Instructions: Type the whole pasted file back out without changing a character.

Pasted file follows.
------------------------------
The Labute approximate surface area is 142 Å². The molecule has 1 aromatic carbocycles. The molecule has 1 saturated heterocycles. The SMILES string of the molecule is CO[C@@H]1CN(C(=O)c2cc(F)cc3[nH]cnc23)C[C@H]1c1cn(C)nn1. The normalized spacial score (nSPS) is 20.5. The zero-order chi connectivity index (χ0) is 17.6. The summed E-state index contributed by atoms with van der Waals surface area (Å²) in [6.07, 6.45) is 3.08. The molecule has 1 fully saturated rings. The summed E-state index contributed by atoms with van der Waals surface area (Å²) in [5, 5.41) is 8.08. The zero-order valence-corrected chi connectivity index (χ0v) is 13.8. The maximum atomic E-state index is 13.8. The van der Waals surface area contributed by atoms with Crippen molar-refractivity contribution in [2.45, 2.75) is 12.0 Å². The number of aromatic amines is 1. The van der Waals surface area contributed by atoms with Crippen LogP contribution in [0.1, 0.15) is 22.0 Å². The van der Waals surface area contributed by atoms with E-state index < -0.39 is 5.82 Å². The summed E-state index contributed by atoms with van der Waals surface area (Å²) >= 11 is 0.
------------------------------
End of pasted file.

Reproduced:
The Labute approximate surface area is 142 Å². The molecule has 1 aromatic carbocycles. The molecule has 1 saturated heterocycles. The SMILES string of the molecule is CO[C@@H]1CN(C(=O)c2cc(F)cc3[nH]cnc23)C[C@H]1c1cn(C)nn1. The normalized spacial score (nSPS) is 20.5. The zero-order chi connectivity index (χ0) is 17.6. The summed E-state index contributed by atoms with van der Waals surface area (Å²) in [6.07, 6.45) is 3.08. The molecule has 1 fully saturated rings. The summed E-state index contributed by atoms with van der Waals surface area (Å²) in [5, 5.41) is 8.08. The zero-order valence-corrected chi connectivity index (χ0v) is 13.8. The maximum atomic E-state index is 13.8. The van der Waals surface area contributed by atoms with Crippen molar-refractivity contribution in [2.45, 2.75) is 12.0 Å². The number of aromatic amines is 1. The van der Waals surface area contributed by atoms with Crippen LogP contribution in [0.1, 0.15) is 22.0 Å². The van der Waals surface area contributed by atoms with E-state index < -0.39 is 5.82 Å². The summed E-state index contributed by atoms with van der Waals surface area (Å²) >= 11 is 0.